For the pastry:
175g plain flour
85g unsalted butter, cold
30g caster sugar
½ teaspoon ground cinnamon
1 egg yolk
1 tablespoon cold water

For the filling:
250g cream cheese – I used Philadelphia
2 eggs
60g caster sugar

For the apples:
4 Cox’s apples, peeled, cored and sliced
70g caster sugar
1 teaspoon ground cinnamon


Start by making the pastry: place the flour and butter into a food processor and blitz until you have fine breadcrumbs (you can do this by hand using the rubbing in method if you prefer).

Add the sugar and cinnamon and blitz again.

Add the egg yolk and water and blitz until a ball of pastry just starts to form.

Tip the dough out onto a sheet of clingfilm and bring together, using your hands, to form a ball of pastry.  Handle as little as possible.

Flatten into a disc and roll out between two sheets of clingfilm so that you can line a 23cm round, loose bottomed flan tin.

Prick the base with a fork.

Cover with clingfilm and refrigerate for one hour.

Preheat the oven to 200C/fan oven 180C/400F/gas mark 6.

Remove the pastry from the fridge and line the pastry case with either baking paper or non stick foil.

Weight the paper/foil with baking beans.

Bake for 10 minutes, then remove the beans and paper/foil and bake uncovered for a further 5 minutes.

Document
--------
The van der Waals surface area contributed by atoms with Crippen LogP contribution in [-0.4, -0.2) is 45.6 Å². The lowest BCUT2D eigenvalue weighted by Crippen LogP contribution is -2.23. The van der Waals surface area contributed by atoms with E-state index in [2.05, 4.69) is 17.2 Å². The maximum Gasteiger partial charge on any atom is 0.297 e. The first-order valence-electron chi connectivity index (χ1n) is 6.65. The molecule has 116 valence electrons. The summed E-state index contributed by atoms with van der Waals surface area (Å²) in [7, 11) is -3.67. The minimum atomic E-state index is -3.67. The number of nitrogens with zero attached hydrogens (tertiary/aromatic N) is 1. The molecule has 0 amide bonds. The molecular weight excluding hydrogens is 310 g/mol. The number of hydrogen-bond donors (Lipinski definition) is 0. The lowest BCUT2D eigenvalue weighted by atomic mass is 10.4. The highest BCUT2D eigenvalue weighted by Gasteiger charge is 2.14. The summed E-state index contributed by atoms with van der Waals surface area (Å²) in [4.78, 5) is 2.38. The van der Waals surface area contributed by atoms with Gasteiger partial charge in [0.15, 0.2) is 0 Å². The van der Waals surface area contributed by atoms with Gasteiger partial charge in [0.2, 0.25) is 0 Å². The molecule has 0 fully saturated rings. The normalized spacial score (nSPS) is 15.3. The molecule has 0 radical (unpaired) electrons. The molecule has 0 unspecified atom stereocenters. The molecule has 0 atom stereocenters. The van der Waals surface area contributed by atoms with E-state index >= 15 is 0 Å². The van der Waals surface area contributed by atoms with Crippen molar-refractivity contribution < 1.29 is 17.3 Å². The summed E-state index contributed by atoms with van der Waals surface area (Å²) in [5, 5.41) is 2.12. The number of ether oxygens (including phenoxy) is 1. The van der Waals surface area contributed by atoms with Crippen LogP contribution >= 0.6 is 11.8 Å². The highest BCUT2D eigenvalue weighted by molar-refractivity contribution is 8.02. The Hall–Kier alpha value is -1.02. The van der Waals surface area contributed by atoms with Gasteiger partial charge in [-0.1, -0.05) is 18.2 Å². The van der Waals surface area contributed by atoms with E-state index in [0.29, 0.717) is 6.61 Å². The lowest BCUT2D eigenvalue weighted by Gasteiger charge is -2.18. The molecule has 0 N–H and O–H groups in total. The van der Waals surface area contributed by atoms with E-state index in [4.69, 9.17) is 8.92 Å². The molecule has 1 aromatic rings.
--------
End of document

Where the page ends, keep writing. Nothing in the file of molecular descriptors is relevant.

Leave to pastry case to cool.

Reduce the oven to 190C/fan oven 170C/375F/gas mark 5.

Now make the filling: place the cream cheese, eggs and caster sugar into a food processor and blitz until you have a smooth, well combined mixture.  You can do this in a stand mixer, or by hand if you prefer.

Pour into the part baked pastry case.

Now attend to the apples: toss the sliced apples in sugar and cinnamon.

Layer over the top of the cream cheese mixture.

Bake for 35 minutes or until golden and set.

Leave to cool in the tin.

Serve in generous slices with thick cream.

Bask in the glory of the wonderful thing you have created.


Sunday, 6 September 2015

Caramel cupcakes

When in doubt what to bake head to the BBC Goodfood website!  That approach usually comes up trumps and it did this time too with these lovely cupcakes. Mr CC has been reminiscing of late about his long standing love of Caramac.  Therefore, when I saw the decorations required two Caramac bars I knew I would have to buy three to ensure I got the full quota of sprinkles (a bit like in The Simpsons when Marg bakes a decoy pie to satisfy Homer, so that her main pie will survive until dessert time).